News / Asia

UN Receives Evidence About Thai Woman Abducted by N. Korea

A 1984 photograph of American Charles Robert Jenkins and his wife and child on a beach. Anocha Panjoy’s family have identified her as the woman in the background.
A 1984 photograph of American Charles Robert Jenkins and his wife and child on a beach. Anocha Panjoy’s family have identified her as the woman in the background.
— Officials from a U.N. human rights commission on Thursday met with family members of a Thai woman gone missing since allegedly being abducted by North Korean spies in Macau in 1978. Despite the passage of time, the family is still hopeful she can eventually return home.

For years following the 1978 disappearance of Anocha Panjoy little attention was paid to her case, not even in her native Thailand.
 
But that changed in 2005 with the publication of a book by a U.S. soldier who had lived in North Korea for decades after deserting his post along the Korean DMZ in 1965.
 
After he left North Korea, Charles Robert Jenkins, claimed that he knew the Thai woman well and that she had been married twice in North Korea to foreigners. Jenkins said Anocha had been abducted from Macau, where she was employed as a masseuse, so she could be married to a foreigner in North Korea and teach the Thai language to the country's spies.

Anocha's brother, Sukham Panjoy, and nephew, Banjong Panjoy, met in Bangkok Thursday with officials of the United Nations Commission of Inquiry on Human Rights in the Democratic People's Republic of Korea.

Anocha's family members say they were encouraged by the meeting because commission officials told them the evidence is strong that Anocha was abducted and her case will be included in a report presented next March to the world body's Human Rights Council.

Banjong told VOA he and his uncle hope this leads to an eventual reunion with Anocha.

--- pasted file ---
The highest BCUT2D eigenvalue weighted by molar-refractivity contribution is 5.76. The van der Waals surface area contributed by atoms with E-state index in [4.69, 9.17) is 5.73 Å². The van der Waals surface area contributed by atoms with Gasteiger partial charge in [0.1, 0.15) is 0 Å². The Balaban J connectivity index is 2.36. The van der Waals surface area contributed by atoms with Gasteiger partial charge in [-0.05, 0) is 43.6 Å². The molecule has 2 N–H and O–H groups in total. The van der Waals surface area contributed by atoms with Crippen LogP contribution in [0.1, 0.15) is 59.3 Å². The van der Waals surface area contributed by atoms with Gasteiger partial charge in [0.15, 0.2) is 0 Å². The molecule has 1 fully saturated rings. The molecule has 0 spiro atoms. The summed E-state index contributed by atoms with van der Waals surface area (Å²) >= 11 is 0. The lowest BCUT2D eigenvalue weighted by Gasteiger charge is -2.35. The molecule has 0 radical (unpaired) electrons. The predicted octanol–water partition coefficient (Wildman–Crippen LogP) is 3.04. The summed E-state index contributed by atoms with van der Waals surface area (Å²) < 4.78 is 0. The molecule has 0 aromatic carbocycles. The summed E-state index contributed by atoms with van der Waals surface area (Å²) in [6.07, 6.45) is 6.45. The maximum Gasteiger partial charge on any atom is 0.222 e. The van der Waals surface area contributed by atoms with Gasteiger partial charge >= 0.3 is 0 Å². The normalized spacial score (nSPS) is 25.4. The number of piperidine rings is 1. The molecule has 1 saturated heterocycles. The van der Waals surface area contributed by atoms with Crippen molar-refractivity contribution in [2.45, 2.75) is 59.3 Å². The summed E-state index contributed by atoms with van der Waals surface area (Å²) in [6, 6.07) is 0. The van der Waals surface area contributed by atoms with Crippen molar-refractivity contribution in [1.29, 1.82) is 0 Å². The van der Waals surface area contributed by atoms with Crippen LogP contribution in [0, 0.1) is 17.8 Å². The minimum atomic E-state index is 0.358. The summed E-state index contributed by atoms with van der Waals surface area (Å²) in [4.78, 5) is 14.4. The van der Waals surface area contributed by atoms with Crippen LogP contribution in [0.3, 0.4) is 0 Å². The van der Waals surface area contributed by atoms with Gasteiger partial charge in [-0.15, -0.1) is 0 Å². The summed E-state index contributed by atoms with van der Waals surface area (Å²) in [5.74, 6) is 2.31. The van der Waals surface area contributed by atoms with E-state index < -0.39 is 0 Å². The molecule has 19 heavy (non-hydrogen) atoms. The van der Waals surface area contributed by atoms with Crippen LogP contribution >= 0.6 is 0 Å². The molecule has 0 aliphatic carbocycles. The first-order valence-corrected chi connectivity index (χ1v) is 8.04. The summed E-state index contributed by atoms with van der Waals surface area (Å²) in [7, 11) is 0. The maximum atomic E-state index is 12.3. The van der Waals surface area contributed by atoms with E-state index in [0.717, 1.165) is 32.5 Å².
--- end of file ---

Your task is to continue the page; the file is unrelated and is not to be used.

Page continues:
Banjong said international organizations, such as the United Nations and Japanese groups concerned about human rights issues, have given the family a lot of help and that gives them hope they will see Anocha again one day.

Anocha's surviving relatives have previously appealed in a letter to the leadership in Pyongyang to release her, who, if alive, would be 59 years old.

Anocha Panjoy’s nephew holds a photo of his aunt after meeting with officials from a U.N. human rights commission on Thursday in Bangkok.Anocha Panjoy’s nephew holds a photo of his aunt after meeting with officials from a U.N. human rights commission on Thursday in Bangkok.
x
Anocha Panjoy’s nephew holds a photo of his aunt after meeting with officials from a U.N. human rights commission on Thursday in Bangkok.
Anocha Panjoy’s nephew holds a photo of his aunt after meeting with officials from a U.N. human rights commission on Thursday in Bangkok.
Since 2005, Thailand's Foreign Ministry has repeatedly requested information about Anocha from North Korean diplomats in high-level bilateral meetings. But Pyongyang has consistently denied the woman has ever been in the country.
Anocha's nephew is not happy with Thailand's official handling of the case.

Banjong said the Thai government has paid very little attention to the family's problem and still does not seem to believe that Anocha is really in North Korea.

A ministry official told VOA that Anocha's 1978 disappearance from Macau is treated as a missing person's case because there is "no other corroborating independent evidence" -- other than Jenkins' book and a photograph of an Asian woman sitting behind Jenkins, his wife and child on an unidentified beach.
 
Family members say they and her friends are convinced the woman in the 1984 photograph, supplied by Jenkins, is indeed Anocha.

Steve Herman

A veteran journalist, Steven L Herman is the Voice of America Asia correspondent.

You May Like

Reports of Mass Murder on Mediterranean Smuggler’s Boat

Boat sailed from Libya with 750 migrants aboard and arrived in Italy with 569 More

Video New Thailand Hotline Targets Misbehaving Monks

Officials say move aims to restore country’s image of Buddhism, tarnished by recent high profile scandals such as opulent lifestyle, drug and alcohol abuse, as well as child sex abuse More

Study: Dust from Sahara Helped Form Bahama Islands